How to avoid investment scams of the crypto kind
FTX crypto exchange collapse highlights need for caution
High-flying cryptocurrency exchange FTX filed for bankruptcy in early November. Billions of dollars are missing or unaccounted for according to reports, and the eventual financial ramifications of the FTX collapse remain to be seen. There are some serious lessons for novice investors here about financial frauds and scams, especially in the world of cryptocurrency.
Holders of cryptocurrencies like Bitcoin and Ethereum are right to be concerned when something like this happens. In addition to allegedly loose or non-existent financial controls, missing or unaccounted for funds in the billion-dollar range (perhaps more), FTX was apparently also hacked soon after it declared bankruptcy, and some $600 million disappeared from FTX crypto wallets, leaving many wallet holders with a zero balance. Various authorities are conducting securities and criminal investigations, and assorted lawsuits have been launched, one in particular against celebrities who endorsed the FTX exchange in high-profile ads.
The FTX collapse highlights the dangers of speculating in assets that are heavily promoted and little understood. This makes it a perfect breeding ground for hucksters, conmen, scammers, and fraud artists of every variety.
Cryptocurrency scammers typically entice potential victims with a come-on that “guarantees” some impossibly high rate of return virtually overnight. The pitch might involve slick websites and glossy brochures, meetings and presentations in luxury settings, and high-profile endorsement or testimonials. All of it is fake. Victims who fall for this and hand over their money will most probably never see it again. And with another level of insult to injury, their identity and financial information are usually also compromised, leading to even greater financial losses.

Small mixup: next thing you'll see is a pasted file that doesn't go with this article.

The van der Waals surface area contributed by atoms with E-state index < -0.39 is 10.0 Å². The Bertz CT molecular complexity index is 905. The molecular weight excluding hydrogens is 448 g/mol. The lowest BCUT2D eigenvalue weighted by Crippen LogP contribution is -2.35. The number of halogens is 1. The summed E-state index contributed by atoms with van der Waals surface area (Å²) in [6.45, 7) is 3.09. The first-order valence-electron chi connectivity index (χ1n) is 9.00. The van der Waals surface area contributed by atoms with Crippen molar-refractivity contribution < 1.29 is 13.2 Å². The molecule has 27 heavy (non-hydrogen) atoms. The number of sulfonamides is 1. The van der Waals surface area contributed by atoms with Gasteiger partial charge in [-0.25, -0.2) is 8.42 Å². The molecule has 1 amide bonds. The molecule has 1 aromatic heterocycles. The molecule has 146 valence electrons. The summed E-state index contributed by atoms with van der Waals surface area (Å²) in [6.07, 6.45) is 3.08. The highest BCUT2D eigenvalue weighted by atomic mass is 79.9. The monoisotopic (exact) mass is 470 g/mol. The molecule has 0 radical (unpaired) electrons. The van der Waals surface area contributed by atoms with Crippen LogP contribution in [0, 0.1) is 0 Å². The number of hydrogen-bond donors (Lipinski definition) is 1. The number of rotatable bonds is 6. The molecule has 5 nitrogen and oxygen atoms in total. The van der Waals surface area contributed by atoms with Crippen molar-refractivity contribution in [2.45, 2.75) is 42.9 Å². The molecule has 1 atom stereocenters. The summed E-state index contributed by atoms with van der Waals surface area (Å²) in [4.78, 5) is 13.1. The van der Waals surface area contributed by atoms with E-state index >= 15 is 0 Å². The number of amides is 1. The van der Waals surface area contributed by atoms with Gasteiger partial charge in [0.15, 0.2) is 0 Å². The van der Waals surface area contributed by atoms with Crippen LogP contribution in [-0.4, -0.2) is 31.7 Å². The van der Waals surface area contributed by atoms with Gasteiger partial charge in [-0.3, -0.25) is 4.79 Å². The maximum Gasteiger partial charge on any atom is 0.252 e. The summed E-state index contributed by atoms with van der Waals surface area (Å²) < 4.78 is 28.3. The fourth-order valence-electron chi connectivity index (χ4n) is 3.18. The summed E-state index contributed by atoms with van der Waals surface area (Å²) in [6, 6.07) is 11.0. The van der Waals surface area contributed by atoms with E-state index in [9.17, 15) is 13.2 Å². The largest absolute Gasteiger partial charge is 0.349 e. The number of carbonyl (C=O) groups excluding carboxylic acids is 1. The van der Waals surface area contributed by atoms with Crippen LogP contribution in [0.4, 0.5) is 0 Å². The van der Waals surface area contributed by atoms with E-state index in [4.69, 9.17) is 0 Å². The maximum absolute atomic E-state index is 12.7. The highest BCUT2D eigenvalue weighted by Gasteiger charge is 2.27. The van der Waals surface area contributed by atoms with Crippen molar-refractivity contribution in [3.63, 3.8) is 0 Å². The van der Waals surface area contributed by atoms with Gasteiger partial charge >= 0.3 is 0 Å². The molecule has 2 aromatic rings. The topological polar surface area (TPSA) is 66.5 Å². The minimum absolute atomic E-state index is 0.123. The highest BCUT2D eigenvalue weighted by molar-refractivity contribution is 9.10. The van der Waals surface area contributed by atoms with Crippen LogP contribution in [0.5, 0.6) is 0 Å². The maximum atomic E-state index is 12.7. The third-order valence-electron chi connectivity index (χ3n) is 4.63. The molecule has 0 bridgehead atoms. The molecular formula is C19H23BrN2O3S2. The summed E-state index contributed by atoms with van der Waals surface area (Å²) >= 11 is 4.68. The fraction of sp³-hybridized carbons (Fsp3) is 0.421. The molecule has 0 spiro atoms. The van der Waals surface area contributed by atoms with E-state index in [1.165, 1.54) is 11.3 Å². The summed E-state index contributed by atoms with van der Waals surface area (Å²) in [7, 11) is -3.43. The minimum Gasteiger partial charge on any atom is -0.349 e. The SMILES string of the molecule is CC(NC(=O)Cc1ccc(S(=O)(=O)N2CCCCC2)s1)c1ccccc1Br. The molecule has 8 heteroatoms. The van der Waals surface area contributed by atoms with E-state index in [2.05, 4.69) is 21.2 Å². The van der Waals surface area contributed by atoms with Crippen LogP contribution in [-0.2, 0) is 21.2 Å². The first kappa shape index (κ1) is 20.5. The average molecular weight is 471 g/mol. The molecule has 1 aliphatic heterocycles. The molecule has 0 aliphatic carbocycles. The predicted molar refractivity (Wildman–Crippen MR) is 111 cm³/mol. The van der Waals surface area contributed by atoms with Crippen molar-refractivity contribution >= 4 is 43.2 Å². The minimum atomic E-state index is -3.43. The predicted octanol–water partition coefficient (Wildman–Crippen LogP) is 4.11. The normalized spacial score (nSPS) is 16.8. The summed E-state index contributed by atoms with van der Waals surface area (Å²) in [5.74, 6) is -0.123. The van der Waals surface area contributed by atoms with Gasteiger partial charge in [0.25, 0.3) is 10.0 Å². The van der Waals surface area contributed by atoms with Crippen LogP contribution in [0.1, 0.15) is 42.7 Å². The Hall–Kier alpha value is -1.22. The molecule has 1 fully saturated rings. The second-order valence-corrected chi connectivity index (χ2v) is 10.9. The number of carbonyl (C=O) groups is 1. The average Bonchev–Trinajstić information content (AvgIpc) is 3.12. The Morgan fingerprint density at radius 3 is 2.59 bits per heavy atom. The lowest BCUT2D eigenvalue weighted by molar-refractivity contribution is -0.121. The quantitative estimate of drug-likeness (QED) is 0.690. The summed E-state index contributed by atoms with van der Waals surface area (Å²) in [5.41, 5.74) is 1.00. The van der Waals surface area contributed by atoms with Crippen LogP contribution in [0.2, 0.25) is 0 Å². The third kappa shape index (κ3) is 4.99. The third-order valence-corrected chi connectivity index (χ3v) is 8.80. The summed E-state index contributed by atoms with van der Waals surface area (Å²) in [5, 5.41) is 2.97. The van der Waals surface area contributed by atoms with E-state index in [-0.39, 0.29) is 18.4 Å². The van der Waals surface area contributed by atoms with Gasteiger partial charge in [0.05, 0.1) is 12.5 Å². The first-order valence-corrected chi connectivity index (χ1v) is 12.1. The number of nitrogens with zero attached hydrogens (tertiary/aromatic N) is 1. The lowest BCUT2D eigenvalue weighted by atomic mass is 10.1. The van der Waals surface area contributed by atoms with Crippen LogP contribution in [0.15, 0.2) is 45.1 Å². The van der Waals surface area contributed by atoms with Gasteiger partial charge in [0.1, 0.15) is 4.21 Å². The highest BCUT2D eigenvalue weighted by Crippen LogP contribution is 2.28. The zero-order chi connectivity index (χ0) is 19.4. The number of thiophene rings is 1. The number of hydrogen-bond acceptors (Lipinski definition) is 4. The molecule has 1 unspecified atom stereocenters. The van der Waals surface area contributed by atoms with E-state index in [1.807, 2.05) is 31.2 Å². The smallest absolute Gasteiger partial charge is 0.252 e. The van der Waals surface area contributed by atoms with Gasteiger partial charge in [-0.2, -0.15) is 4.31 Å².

If you are considering a cryptocurrency investment, remember that these and the various exchanges that hold and trade them are unregulated and are independent of central banks. There’s no guarantee at all as there is with a GIC or even a government bond. And there is absolutely no protection against fraud as there is with most credit cards. The Canadian Anti-Fraud Centre has reported documented “data breaches, thefts, exit scams, and frauds tied to initial coin offerings.”
How to protect yourself
The Canadian Anti-Fraud Centre (CAFC) offers some solid advice if you’re considering jumping into the cryptocurrency market.
Research the cryptocurrency before you commit funds and ensure the services they use are reputable. A quick Google search will generally reveal complaints and problems.
Cryptocurrency transactions are usually irreversible, so exercise caution when sending cryptocurrency anywhere.
Cryptocurrency is stored in one of two types of digital wallet: hot wallets and cold wallets. Hot wallets are connected to the internet, while cold wallets are connected only to a local computer’s hard drive and not connected to the internet. With a cold wallet, you solely control your cryptocurrency. With a hot wallet, you rely on an external exchange to manage your cryptocurrency, which can lead to losses as seen recently with the collapse of the FTX crypto exchange.
When using cryptocurrency wallets, be aware of security concerns. Using strong passwords and public and private keys may not be enough, especially with exchanges where crypto assets may be stored on their servers in a separate account. These are more vulnerable to hacking and loss than cold wallets, again as seen just recently with the FTX collapse. In addition, passwords, passphrases, and keys should be stored securely. If these are lost, you will generally also lose your cryptocurrency.